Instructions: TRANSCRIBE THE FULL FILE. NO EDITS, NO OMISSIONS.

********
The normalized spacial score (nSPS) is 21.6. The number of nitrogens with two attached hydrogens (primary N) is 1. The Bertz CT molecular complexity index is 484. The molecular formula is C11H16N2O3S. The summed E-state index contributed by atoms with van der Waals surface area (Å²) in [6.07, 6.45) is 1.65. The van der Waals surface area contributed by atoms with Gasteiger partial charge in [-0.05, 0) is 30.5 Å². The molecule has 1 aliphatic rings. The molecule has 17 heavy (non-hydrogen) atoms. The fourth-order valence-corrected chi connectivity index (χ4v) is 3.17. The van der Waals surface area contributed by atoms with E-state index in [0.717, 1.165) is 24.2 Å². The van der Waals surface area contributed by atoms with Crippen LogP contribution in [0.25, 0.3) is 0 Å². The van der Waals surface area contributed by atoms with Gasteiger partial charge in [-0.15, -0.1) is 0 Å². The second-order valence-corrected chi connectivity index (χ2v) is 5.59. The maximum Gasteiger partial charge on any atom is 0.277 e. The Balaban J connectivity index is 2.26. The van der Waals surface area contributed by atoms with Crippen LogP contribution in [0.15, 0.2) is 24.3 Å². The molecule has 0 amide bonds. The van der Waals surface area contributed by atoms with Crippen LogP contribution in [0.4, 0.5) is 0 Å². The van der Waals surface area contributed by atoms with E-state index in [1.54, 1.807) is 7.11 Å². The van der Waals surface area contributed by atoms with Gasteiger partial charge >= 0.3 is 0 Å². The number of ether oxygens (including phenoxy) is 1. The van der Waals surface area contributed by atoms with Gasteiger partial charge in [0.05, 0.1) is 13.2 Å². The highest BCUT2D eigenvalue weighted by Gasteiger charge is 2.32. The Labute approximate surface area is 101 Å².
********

The normalized spacial score (nSPS) is 21.6. The number of nitrogens with two attached hydrogens (primary N) is 1. The Bertz CT molecular complexity index is 484. The molecular formula is C11H16N2O3S. The summed E-state index contributed by atoms with van der Waals surface area (Å²) in [6.07, 6.45) is 1.65. The van der Waals surface area contributed by atoms with Gasteiger partial charge in [-0.05, 0) is 30.5 Å². The molecule has 1 aliphatic rings. The molecule has 17 heavy (non-hydrogen) atoms. The fourth-order valence-corrected chi connectivity index (χ4v) is 3.17. The van der Waals surface area contributed by atoms with E-state index in [0.717, 1.165) is 24.2 Å². The van der Waals surface area contributed by atoms with Crippen LogP contribution in [0.25, 0.3) is 0 Å². The van der Waals surface area contributed by atoms with Gasteiger partial charge in [-0.15, -0.1) is 0 Å². The second-order valence-corrected chi connectivity index (χ2v) is 5.59. The maximum Gasteiger partial charge on any atom is 0.277 e. The Balaban J connectivity index is 2.26. The van der Waals surface area contributed by atoms with Crippen LogP contribution in [0.15, 0.2) is 24.3 Å². The molecule has 0 amide bonds. The van der Waals surface area contributed by atoms with Crippen LogP contribution in [0.4, 0.5) is 0 Å². The van der Waals surface area contributed by atoms with E-state index in [1.54, 1.807) is 7.11 Å². The van der Waals surface area contributed by atoms with Gasteiger partial charge >= 0.3 is 0 Å². The number of ether oxygens (including phenoxy) is 1. The van der Waals surface area contributed by atoms with Gasteiger partial charge in [0.05, 0.1) is 13.2 Å². The highest BCUT2D eigenvalue weighted by Gasteiger charge is 2.32. The Labute approximate surface area is 101 Å².